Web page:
Martyn Day of Leigh Day and Co, a leading firm on business and human rights disputes, says: “I am convinced that an international mediation system, perhaps combined with arbitration, would be of great benefit”, in this article published on Ethicalcorp.com.
So if an international mediation and arbitration system could be put together, who could do it, and how might it work?
Let’s consider our options here.
The obvious candidate is the UN. But there are some problems here.
Namely that US companies, lobby groups, politicians and lawyers are suspicious of the UN.
Critics say it is bureaucratic, politicised and any work is likely to be slowed down by NGOs demanding a return to the days of the UN Norms (UN Norms on the Responsibilities of Transnational Corporations and Other Business Enterprises with Regard to Human Rights).
So let’s put the UN aside for the moment. Perhaps a model could be proven elsewhere and then UN involvement later considered, for example.
What are the other alternatives?
One might be a business-led group setting up a voluntary system. But being business-led this would lack credibility, as would one set up by say, Amnesty International.
Let’s look at a hybrid plan. One that would be multi-stakeholder, albeit in a limited way (so things can actually get done!)
Which stakeholders are relevant and might be included in a voluntary, credible arrangement? Here’s those I can think of:
Independent foundations with a remit to encourage progressive action. Say, the Open Society Institute, the Ford Foundation, Rockefeller brothers foundation, etc. They would be needed for funding.
Key human rights groups, such as Amnesty, Human Rights Watch, etc. But not all the niche groups, particularly those focused on international corporate human rights regulation a la the Norms, over settling disputes for particular, affected stakeholders.
Relevant, independent-minded institutes, such as the Institute for Human Rights and Business.
Multi-stakeholder initiative representatives. I mean key figures from proven initiatives, such as the Kimberly Process or Extractive Industry Transparency Initiative.
Business lobby groups that recognise the value of mediation and arbitration. So those who are not reliant on slowing down UN processes or advocate using corporate lawyers to tie things up in court for years.
Law firms, such as Leigh Day & Co, who also believe in negotiation over court cases.
Government agencies, such as DFID in the UK, or GTZ in Germany, for example, who have experience of engaging in human rights matters and initiatives, such as the Voluntary Principles on Security and Human Rights.
Dispute resolution experts, relevant folks from various national or international agencies who have some related experience. And perhaps the odd experienced consultant.
And of course, large companies who are at the forefront of the issues. BP, Shell, Nike, Tesco, Gap, HP, etc etc.
A strong chairman would be needed to bash heads together, an engaged figurehead people would have a hard time refusing a call from.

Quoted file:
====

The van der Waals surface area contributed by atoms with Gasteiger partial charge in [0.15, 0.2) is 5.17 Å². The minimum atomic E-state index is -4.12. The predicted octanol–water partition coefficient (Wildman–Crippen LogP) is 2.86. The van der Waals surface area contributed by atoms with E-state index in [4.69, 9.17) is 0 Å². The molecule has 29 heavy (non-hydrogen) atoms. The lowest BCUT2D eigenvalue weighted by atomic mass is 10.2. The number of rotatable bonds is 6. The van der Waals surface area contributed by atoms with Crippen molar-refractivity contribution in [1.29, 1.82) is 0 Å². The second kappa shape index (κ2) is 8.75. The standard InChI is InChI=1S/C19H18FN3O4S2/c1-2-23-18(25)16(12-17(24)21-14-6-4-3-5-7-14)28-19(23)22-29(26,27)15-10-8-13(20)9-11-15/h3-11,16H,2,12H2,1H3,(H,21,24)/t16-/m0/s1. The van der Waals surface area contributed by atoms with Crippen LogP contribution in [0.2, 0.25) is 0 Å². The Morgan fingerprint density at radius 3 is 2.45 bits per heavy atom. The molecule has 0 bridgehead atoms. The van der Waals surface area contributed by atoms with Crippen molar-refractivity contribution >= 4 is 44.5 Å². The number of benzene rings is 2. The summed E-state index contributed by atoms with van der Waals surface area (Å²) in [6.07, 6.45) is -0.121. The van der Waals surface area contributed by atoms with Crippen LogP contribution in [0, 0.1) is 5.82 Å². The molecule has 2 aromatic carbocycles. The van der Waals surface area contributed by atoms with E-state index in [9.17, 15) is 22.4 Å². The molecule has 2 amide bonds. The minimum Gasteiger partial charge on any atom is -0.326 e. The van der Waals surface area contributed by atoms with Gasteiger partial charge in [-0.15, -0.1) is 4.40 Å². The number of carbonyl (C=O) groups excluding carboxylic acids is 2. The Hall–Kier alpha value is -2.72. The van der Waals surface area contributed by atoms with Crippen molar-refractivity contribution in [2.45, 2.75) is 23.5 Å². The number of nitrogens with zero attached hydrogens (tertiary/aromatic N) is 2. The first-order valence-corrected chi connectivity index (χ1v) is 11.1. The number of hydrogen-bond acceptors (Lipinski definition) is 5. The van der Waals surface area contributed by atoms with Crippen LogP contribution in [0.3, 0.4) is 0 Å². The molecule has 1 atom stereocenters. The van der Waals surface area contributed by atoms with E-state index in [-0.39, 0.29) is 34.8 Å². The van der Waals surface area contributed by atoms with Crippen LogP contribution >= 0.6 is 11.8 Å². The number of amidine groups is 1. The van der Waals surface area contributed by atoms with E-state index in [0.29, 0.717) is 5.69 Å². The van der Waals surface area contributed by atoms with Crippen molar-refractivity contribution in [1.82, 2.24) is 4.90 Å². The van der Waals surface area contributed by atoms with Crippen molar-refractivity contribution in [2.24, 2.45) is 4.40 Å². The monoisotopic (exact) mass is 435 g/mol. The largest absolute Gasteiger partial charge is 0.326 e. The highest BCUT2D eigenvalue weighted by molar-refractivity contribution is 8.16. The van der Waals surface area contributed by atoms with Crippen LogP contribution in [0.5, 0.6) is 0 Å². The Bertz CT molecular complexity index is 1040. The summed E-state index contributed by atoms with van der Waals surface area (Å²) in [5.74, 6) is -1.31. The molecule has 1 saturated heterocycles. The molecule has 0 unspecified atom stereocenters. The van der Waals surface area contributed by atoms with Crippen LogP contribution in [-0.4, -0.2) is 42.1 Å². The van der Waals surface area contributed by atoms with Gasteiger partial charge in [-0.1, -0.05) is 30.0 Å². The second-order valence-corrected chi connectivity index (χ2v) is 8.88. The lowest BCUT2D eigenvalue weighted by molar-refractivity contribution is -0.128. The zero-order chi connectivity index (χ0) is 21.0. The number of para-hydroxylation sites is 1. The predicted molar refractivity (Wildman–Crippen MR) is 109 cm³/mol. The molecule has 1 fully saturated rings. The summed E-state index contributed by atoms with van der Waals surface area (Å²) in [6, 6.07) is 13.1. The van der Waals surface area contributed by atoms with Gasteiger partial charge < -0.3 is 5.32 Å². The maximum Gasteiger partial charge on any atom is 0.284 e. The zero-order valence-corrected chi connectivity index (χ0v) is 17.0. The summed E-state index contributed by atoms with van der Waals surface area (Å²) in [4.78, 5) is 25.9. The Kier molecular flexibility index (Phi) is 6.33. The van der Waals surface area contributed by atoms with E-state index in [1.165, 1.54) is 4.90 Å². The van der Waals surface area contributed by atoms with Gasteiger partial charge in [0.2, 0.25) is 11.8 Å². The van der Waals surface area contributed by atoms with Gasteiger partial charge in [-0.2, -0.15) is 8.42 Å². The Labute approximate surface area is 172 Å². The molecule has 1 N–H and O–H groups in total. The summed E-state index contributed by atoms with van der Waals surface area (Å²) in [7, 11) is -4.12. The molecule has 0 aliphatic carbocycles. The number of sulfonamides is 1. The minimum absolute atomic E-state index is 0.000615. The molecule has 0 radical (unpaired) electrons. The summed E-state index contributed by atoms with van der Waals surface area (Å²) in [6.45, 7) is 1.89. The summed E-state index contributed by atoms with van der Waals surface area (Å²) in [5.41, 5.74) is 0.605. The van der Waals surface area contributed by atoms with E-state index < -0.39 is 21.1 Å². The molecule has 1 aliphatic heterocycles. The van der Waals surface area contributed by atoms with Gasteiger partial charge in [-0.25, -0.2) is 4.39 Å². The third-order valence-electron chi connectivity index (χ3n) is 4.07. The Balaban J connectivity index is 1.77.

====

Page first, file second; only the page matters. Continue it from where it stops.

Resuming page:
Such a chairman, with a board made up of representatives from each group, could set out a clear mandate for a voluntary organisation that created space for negotiation, mediation, arbitration and settlement on specific cases.
Now such a group might annoy those who believe more in the value of National Contact Points for the OECD Guidelines for Multinational Enterprises, within specific governments. But these need not be sidelined by such an idea. This merely creates an alternative to go to first.
Membership would be voluntary, and a clear process could be set out, which voluntary members of the yet unnamed group would agree to adhere to, perhaps with an appeals process too, that might use retired judges, or other experts.
The devil, of course, would be in the detail of how it worked. And I am not the person to work those out, there are others better qualified.
But I’d suggest that if companies felt they would get a fair deal, and NGOs felt that settlement in the interest of those affected by the particular case was more important than international legislation or court settlements featuring hefty fees, then it might work.
It would need an energetic, collaborative driving force behind it, and a chairperson who could put serious time and effort in, whilst balancing the various players.
But surely it would not be beyond imagination to get it done.
It wouldn’t solve all the problems of course. The companies that didn’t sign up and generally remain untouched by governments in home or host countries, for example.
But if more and more of these firms could see the benefits of being part of a credible mediation, arbitration and settlement process, I believe many under-the-radar companies could be cajoled and persuaded to join the process.
It would be a slow hard road at first, but one well worth travelling.
Tell me I’m wrong…
(I was part of a group that suggested a similar structure for problem solving to the Conservative Party a couple of years ago. More at this link)